The Daily Parker

Politics, Weather, Photography, and the Dog

The President reaches the limits of his eloquence

Responding to the horrible bombing of Ariana Grande's concert in Manchester, England, last night, this morning President Trump had this to say:

We stand in absolute solidarity with the people of the United Kingdom. So many young beautiful, innocent people living and enjoying their lives murdered by evil losers in life. I won’t call them monsters because they would like that term. They would think that’s a great name. I will call them, from now on, losers, because that’s what they are. They are losers. And we will have more of them. But they are losers, just remember that.

I'm going to guess two things: first, that only the first sentence of that paragraph was scripted (which is more obvious when you hear it), and second, that he had no idea (nor would he have cared anyway) how much his off-script remarks would grate on just about everyone whose view of the world has changed since junior high school.

Speaking of grating, Trump apologist Scott Adams thought the president totally nailed a presidential tone and communicated the gravity of the situation appropriately, saying the "losers" epithet "is – literally – weapons-grade persuasion from the most powerful Master Persuader of our time."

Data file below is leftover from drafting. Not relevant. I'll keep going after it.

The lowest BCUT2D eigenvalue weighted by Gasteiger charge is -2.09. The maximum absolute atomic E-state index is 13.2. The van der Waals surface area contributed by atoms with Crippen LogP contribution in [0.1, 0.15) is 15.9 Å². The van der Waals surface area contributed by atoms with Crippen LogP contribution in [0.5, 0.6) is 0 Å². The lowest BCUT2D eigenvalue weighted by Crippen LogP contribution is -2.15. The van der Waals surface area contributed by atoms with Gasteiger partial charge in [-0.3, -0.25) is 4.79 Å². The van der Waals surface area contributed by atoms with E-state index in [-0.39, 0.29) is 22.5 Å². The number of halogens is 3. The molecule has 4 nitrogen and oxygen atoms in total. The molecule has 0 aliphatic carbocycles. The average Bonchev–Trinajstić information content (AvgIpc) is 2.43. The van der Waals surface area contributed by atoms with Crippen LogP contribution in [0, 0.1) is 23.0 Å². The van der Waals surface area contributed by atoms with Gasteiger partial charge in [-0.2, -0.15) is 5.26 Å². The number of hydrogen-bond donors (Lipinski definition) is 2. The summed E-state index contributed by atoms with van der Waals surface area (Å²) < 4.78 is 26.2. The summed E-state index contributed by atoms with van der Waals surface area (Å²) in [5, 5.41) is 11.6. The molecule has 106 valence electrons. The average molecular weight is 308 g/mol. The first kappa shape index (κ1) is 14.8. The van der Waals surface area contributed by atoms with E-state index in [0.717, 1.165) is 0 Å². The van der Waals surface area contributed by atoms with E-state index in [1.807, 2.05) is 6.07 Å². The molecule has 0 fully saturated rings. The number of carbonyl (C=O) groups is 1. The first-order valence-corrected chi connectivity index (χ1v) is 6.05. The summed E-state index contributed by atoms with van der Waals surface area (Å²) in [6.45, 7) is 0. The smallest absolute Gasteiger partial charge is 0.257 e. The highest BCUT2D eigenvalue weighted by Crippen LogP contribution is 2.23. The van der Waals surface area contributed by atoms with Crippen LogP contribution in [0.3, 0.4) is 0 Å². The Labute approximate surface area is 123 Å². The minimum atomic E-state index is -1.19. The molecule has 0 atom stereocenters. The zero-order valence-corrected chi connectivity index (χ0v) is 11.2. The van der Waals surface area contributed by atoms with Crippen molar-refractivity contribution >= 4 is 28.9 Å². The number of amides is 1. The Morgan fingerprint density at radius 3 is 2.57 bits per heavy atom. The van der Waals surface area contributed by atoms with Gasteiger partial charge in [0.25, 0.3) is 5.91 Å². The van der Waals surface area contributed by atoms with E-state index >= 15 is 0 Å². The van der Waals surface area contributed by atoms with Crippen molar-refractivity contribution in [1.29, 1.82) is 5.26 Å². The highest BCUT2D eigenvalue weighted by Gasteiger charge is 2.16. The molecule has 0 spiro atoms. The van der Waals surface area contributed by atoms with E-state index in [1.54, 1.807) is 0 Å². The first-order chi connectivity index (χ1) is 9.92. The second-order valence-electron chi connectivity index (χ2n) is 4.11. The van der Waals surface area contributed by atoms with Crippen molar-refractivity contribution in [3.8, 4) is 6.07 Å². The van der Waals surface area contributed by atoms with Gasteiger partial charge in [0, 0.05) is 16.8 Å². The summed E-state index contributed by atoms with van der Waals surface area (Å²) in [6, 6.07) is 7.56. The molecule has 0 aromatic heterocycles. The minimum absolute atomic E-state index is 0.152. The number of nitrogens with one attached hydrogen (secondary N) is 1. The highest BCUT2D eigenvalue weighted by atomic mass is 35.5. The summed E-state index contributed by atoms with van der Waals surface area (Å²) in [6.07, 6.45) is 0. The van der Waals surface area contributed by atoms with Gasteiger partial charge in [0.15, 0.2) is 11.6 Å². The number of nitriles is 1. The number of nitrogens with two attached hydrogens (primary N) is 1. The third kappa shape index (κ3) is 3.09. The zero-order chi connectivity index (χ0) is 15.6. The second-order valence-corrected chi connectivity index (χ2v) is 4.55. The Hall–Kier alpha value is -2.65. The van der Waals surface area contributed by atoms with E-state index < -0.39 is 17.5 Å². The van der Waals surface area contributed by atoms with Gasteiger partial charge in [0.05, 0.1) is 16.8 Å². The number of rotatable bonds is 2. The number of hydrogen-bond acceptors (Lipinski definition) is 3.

Next, our Master Persuader in Chief will call them "stupid-heads" and take his ball home.

Because that's exactly how we want our head of state to memorialize the killers of children.

Why it's called Royal Dutch Airlines

It turns out, the King of the Netherlands has an air transport pilot certificate:

King Willem-Alexander, reigning monarch of the Netherlands, revealed in an interview with Dutch newspaper De Telegraaf that he'd regularly flown flights for a subsidiary of the Dutch flag carrier for over two decades.

Calling the part-time role a "hobby," the King says that he'd taken to the cockpit as a co-pilot of KLM Cityhopper -- the airline's short-haul carrier -- flights for over 21 years.

Being the co-pilot also allowed him to retain his anonymity, even while addressing the passengers, he said.